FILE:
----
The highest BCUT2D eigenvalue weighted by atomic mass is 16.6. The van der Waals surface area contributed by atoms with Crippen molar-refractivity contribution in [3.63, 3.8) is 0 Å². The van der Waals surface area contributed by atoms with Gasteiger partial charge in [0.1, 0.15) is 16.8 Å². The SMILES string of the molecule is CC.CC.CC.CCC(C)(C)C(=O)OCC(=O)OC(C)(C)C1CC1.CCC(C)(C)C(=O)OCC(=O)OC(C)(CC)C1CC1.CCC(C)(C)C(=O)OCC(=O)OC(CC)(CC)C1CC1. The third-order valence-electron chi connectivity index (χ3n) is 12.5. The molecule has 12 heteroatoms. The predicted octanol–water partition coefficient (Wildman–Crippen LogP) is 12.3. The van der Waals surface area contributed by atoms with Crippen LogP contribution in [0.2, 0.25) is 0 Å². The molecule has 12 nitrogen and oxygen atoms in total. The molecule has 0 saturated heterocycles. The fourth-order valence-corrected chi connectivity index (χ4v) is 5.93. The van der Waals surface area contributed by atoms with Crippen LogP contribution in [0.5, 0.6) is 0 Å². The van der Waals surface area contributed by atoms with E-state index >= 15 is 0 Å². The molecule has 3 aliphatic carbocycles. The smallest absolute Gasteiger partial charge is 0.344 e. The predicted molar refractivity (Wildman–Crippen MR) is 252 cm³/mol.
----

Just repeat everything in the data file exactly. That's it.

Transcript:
The highest BCUT2D eigenvalue weighted by atomic mass is 16.6. The van der Waals surface area contributed by atoms with Crippen molar-refractivity contribution in [3.63, 3.8) is 0 Å². The van der Waals surface area contributed by atoms with Gasteiger partial charge in [0.1, 0.15) is 16.8 Å². The SMILES string of the molecule is CC.CC.CC.CCC(C)(C)C(=O)OCC(=O)OC(C)(C)C1CC1.CCC(C)(C)C(=O)OCC(=O)OC(C)(CC)C1CC1.CCC(C)(C)C(=O)OCC(=O)OC(CC)(CC)C1CC1. The third-order valence-electron chi connectivity index (χ3n) is 12.5. The molecule has 12 heteroatoms. The predicted octanol–water partition coefficient (Wildman–Crippen LogP) is 12.3. The van der Waals surface area contributed by atoms with Crippen LogP contribution in [0.2, 0.25) is 0 Å². The molecule has 12 nitrogen and oxygen atoms in total. The molecule has 0 saturated heterocycles. The fourth-order valence-corrected chi connectivity index (χ4v) is 5.93. The van der Waals surface area contributed by atoms with Crippen LogP contribution in [0.5, 0.6) is 0 Å². The van der Waals surface area contributed by atoms with E-state index >= 15 is 0 Å². The molecule has 3 aliphatic carbocycles. The smallest absolute Gasteiger partial charge is 0.344 e. The predicted molar refractivity (Wildman–Crippen MR) is 252 cm³/mol.